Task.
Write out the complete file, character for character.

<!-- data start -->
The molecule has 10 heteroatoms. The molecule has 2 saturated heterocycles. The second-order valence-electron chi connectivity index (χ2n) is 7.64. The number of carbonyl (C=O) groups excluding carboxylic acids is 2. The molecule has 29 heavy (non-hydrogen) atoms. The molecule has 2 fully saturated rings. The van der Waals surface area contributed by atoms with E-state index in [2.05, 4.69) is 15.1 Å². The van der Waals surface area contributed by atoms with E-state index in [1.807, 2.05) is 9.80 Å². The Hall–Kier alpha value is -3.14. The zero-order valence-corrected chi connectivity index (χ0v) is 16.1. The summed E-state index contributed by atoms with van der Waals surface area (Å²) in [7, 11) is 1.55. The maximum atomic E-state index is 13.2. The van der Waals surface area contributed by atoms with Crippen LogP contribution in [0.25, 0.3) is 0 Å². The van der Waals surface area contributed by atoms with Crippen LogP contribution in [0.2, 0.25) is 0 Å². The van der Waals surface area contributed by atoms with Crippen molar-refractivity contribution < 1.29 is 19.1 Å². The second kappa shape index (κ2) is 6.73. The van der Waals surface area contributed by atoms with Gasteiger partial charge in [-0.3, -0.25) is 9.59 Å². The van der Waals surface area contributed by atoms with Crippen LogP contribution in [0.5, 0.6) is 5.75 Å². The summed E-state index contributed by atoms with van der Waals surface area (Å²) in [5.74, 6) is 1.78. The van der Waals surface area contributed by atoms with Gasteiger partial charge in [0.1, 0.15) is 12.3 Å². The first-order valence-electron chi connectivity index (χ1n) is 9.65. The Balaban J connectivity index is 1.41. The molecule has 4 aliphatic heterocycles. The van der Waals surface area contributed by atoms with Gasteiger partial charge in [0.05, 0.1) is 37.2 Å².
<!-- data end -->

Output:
The molecule has 10 heteroatoms. The molecule has 2 saturated heterocycles. The second-order valence-electron chi connectivity index (χ2n) is 7.64. The number of carbonyl (C=O) groups excluding carboxylic acids is 2. The molecule has 29 heavy (non-hydrogen) atoms. The molecule has 2 fully saturated rings. The van der Waals surface area contributed by atoms with E-state index in [2.05, 4.69) is 15.1 Å². The van der Waals surface area contributed by atoms with E-state index in [1.807, 2.05) is 9.80 Å². The Hall–Kier alpha value is -3.14. The zero-order valence-corrected chi connectivity index (χ0v) is 16.1. The summed E-state index contributed by atoms with van der Waals surface area (Å²) in [7, 11) is 1.55. The maximum atomic E-state index is 13.2. The van der Waals surface area contributed by atoms with Crippen LogP contribution in [0.25, 0.3) is 0 Å². The van der Waals surface area contributed by atoms with Crippen LogP contribution in [0.2, 0.25) is 0 Å². The van der Waals surface area contributed by atoms with Crippen molar-refractivity contribution < 1.29 is 19.1 Å². The second kappa shape index (κ2) is 6.73. The van der Waals surface area contributed by atoms with Gasteiger partial charge in [-0.3, -0.25) is 9.59 Å². The van der Waals surface area contributed by atoms with Crippen LogP contribution in [0.5, 0.6) is 5.75 Å². The summed E-state index contributed by atoms with van der Waals surface area (Å²) in [5.74, 6) is 1.78. The van der Waals surface area contributed by atoms with Gasteiger partial charge in [0.1, 0.15) is 12.3 Å². The first-order valence-electron chi connectivity index (χ1n) is 9.65. The Balaban J connectivity index is 1.41. The molecule has 4 aliphatic heterocycles. The van der Waals surface area contributed by atoms with Gasteiger partial charge in [0.05, 0.1) is 37.2 Å².